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Bladder changes after pelvic radiotherapy

Bladder changes caused by pelvic radiation disease (PRD) can show as a variety of symptoms. These may be uncomfortable and inconvenient, or even painful and distressing. 

We hope the information on this page helps explain why you might have bladder symptoms and how to manage them. We are also here if you need some extra support or aren’t sure where to start.

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About bladder changes

Pelvic radiotherapy uses radiation to destroy cancer cells in that part of the body. It may also damage healthy cells and tissues in that area, which can include the bladder. 

Bladder changes are common after pelvic radiotherapy for any cancer . Research has suggested that about 2 in 10 (20%) cervical cancer patients have long-term bladder problems, with those who had some type of radiotherapy treatment being more affected.

Symptoms of bladder changes

The common symptoms of bladder changes after pelvic radiotherapy are:

  • needing to wee more often 
  • needing to wee more urgently or in a rush 
  • pain or a burning feeling when weeing 
  • leaking wee or having accidents where you cannot control your bladder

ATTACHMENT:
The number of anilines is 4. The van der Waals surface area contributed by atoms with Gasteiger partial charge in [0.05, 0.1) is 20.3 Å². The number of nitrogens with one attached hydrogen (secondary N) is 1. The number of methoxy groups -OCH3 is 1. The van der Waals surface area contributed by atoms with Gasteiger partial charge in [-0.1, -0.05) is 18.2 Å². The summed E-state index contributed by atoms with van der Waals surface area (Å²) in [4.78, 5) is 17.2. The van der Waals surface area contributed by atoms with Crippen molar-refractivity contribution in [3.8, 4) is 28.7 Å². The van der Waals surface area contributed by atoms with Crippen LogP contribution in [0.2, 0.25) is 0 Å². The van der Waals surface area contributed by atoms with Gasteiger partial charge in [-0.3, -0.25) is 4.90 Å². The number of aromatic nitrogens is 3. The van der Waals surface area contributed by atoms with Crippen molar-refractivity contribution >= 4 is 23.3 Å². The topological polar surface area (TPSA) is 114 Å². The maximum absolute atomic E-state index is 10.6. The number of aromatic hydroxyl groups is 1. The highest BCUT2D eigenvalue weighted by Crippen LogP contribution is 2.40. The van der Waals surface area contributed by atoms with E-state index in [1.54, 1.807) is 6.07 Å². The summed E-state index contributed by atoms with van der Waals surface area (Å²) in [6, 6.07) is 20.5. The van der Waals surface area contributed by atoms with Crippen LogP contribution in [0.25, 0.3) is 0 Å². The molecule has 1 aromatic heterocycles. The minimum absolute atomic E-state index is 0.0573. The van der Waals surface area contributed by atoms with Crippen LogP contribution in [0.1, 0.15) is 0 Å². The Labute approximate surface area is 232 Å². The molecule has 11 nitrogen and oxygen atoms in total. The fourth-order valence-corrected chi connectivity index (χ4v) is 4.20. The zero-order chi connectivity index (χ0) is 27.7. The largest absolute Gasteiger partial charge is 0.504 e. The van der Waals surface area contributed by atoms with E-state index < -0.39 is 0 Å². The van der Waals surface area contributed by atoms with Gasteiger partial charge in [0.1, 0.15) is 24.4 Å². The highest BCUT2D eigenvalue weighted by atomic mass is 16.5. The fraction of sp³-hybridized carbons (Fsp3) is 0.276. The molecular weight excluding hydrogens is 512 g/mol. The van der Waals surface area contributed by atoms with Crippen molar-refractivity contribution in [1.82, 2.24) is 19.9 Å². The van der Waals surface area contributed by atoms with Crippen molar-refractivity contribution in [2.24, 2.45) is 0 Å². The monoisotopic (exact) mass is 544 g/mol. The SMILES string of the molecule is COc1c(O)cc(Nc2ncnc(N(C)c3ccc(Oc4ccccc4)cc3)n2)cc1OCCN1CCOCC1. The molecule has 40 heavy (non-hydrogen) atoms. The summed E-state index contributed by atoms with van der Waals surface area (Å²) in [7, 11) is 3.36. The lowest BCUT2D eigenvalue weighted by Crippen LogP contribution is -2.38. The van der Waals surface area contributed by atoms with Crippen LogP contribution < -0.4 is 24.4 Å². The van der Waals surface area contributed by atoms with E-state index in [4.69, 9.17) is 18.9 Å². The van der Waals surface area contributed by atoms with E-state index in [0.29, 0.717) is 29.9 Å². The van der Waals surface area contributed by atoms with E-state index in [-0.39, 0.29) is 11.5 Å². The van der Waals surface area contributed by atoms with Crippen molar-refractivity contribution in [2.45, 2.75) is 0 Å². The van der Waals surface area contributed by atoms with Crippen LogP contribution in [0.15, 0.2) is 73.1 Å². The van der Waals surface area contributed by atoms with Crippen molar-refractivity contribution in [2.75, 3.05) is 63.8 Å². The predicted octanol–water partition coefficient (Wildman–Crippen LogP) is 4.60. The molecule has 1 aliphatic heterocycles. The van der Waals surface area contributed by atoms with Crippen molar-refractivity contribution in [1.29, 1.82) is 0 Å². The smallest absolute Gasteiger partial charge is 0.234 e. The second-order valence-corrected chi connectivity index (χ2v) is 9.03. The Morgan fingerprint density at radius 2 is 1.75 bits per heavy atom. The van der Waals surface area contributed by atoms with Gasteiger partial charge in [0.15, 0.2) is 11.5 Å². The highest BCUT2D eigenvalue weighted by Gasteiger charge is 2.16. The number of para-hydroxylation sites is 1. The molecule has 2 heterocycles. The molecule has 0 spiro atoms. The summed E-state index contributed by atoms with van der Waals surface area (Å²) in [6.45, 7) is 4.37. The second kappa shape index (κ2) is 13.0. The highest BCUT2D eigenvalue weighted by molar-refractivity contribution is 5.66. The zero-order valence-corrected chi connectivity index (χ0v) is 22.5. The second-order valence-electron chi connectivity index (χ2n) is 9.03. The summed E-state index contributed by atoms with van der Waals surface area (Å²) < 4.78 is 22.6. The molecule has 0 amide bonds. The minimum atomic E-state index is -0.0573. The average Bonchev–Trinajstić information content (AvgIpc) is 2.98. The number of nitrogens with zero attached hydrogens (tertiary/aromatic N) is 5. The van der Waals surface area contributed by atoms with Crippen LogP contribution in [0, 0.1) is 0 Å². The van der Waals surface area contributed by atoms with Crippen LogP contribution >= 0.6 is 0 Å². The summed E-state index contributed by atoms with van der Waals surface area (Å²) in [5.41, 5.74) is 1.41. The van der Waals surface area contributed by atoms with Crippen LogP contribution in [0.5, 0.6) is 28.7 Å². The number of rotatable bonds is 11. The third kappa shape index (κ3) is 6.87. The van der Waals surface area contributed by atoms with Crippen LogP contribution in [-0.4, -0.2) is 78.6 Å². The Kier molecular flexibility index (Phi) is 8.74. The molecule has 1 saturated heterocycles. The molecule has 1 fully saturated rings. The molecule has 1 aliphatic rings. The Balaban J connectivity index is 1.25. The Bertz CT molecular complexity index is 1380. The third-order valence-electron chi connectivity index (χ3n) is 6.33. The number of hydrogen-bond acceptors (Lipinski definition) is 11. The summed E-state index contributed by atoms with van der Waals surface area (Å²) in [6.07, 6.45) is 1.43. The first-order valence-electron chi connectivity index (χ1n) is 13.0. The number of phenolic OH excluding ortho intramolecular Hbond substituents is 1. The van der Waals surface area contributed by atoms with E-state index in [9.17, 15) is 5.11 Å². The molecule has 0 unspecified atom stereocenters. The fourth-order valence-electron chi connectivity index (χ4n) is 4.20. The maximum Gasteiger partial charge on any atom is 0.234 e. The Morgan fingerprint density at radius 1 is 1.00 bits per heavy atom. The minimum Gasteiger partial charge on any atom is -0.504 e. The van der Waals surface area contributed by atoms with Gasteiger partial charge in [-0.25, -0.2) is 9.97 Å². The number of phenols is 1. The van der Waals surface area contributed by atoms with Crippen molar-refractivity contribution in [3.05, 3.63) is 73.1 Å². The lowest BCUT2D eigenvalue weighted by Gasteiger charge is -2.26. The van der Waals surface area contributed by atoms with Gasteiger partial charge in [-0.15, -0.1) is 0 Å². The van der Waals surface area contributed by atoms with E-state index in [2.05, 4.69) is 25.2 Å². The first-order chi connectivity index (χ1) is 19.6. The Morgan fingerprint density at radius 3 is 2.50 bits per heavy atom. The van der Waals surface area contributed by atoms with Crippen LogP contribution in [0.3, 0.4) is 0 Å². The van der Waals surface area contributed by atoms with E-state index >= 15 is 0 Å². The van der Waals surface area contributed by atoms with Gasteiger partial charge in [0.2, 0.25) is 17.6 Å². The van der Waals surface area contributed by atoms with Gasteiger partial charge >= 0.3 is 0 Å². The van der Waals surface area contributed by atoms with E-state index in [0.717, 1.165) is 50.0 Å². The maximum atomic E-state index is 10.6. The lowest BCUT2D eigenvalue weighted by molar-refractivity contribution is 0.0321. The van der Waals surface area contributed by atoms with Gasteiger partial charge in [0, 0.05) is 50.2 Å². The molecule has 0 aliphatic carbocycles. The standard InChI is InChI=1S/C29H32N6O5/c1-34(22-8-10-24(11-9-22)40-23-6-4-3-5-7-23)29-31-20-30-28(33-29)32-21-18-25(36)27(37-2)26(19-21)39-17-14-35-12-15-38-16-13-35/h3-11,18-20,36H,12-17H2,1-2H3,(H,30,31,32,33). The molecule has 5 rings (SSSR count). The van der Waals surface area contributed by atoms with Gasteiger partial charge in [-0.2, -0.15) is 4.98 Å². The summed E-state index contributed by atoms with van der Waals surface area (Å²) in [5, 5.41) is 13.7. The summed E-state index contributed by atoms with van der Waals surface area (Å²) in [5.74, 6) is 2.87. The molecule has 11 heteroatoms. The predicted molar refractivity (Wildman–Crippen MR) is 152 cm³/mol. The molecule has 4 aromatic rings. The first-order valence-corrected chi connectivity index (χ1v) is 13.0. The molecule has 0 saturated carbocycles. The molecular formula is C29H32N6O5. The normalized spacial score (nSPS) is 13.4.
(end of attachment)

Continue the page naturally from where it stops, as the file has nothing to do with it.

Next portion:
• blood in your urine
  • finding it difficult to wee
  • feeling the need to wee even when your bladder is empty
  • having a lot of gas or wind.

Medical treatments for bladder changes

Bladder problems can be inconvenient and you may feel embarrassed by them, particularly if they involve leaking or needing the toilet more often. 

If your symptoms are mild, you may be able to manage them with lifestyle changes and pelvic physiotherapy. However, if these options don’t work, there are medical treatments available.

Speaking with your healthcare professional 

It is important that your healthcare professional tries to diagnose the underlying cause of the bladder symptoms, rather than simply treating the symptom itself.

You can speak with:

  • your GP
  • your clinical nurse specialist (CNS)
  • your cancer doctor (consultant).

It can help to speak to a healthcare professional you already know, trust and who has an understanding of your medical history.

You might be having this conversation years after you have finished your treatment, so it is a good idea to be clear about what is happening. You could:

  • tell them that these bladder changes started after pelvic radiotherapy treatment
  • tell them when the symptoms started
  • tell them how long the symptoms have lasted for
  • explain the impact the symptoms are having on your life – be prepared to give all the details. 

You may like to write down what you experience day-to-day or keep a diary of when the bladder changes flare up.

Read more about getting a diagnosis >

Possible underlying causes